Spreeha. It means “zeal” in Bengali – a fitting name for an organization that was born out of a passion to break the cycle of poverty in Bangladesh and beyond. Over the last decade and more, it’s been a long journey for Spreeha, listening and adapting to needs as they arise, and culminating with the unprecedented challenges of COVID-19.
Spreeha’s founder, Tazin Shahid, grew up in Dhaka, witnessing extreme poverty first-hand in the city’s many slums. When he ended up working at Microsoft, he decided he wanted to give back to his hometown. It was in one of the slums that he used to walk by everyday where he opened his first mobile health clinic.
At first, it was just Shahid and his friends who supported the clinic, but Shahid wanted to scale up. In 2012, Spreeha Foundation was officially launched in Seattle, followed shortly by Spreeha Bangladesh to implement a global program in accordance with the Bangladesh government’s rules and regulations, and in partnership with other local organizations.
Today, Spreeha Foundation has three U.S. chapters, in Seattle, Boston, and Dallas that are responsible for raising support for the program in Bangladesh as well as helping local underserved communities. Meanwhile, in Bangladesh, what started out as a health-care program now spans the cycle of poverty, with education interventions, job and life skills training, and support for economic opportunities.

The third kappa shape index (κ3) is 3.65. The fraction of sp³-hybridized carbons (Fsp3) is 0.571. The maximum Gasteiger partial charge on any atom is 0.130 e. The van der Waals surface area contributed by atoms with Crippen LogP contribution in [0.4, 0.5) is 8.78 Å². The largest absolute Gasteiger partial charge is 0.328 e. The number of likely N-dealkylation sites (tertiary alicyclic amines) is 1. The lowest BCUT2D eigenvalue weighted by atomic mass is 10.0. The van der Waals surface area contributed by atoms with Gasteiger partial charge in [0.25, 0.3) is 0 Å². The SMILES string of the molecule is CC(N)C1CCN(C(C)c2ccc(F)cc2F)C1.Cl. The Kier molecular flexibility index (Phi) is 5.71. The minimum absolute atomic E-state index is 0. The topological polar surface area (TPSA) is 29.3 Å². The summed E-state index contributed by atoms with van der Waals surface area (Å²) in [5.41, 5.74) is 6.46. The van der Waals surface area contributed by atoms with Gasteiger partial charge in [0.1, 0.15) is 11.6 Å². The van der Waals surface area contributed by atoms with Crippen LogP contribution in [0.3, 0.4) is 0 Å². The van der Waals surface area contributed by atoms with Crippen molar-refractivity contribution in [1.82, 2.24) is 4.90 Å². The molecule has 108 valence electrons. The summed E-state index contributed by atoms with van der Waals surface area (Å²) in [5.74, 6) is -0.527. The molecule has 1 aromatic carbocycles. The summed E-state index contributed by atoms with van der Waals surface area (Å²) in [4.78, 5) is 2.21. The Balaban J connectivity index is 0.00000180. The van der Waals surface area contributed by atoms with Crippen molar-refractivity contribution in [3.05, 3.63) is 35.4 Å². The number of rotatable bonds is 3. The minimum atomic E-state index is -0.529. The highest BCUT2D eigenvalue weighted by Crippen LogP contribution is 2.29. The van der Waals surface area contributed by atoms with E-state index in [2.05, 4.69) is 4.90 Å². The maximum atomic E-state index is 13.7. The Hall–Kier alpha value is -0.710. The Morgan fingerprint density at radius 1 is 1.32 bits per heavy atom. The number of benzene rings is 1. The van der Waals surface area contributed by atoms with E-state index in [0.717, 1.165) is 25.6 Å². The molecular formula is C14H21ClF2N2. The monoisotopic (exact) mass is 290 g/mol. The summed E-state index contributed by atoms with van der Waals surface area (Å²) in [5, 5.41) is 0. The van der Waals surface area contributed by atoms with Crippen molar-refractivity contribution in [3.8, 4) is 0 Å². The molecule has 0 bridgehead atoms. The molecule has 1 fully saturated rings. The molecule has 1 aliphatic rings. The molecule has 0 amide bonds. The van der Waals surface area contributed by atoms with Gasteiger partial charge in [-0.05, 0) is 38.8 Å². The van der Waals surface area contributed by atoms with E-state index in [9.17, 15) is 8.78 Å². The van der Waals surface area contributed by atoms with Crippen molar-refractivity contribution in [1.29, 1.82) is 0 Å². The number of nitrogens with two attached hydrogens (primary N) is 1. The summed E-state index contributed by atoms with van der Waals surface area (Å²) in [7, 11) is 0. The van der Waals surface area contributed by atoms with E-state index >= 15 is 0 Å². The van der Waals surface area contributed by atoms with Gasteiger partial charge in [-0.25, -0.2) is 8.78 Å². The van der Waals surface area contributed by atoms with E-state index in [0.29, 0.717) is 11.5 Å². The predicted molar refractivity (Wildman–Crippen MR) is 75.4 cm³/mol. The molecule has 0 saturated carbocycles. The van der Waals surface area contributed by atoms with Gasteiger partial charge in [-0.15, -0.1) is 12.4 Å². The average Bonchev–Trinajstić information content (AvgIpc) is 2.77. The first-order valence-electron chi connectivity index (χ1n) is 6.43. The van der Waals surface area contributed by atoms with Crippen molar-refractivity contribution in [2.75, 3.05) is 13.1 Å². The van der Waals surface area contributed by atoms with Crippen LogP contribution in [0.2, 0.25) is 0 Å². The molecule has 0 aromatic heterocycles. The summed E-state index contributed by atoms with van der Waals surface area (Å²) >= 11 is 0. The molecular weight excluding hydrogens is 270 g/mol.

As Spreeha’s CEO Ferdouse Oneza explains it, Spreeha has identified the key points in people’s lives where intervention is most effective. When a mother is pregnant and a child is born, their immediate needs are health care. Then, that child is in need of education – which is why Spreeha offers preschool and after-school programs for children. As children get older and become adults, they’re in need of skills training. These skills include leadership training for women and girls to advocate for their rights, computer skills and other life skills for young people to advance in school and work, as well as vocational skills.
“Our vision has been to empower people to break out of the cycle of poverty,” says Oneza. “We learned while working, but we also took time to deconstruct the problem to identify the root causes of poverty.”
Read the full article about Spreeha by Joanne Lu at Global Washington.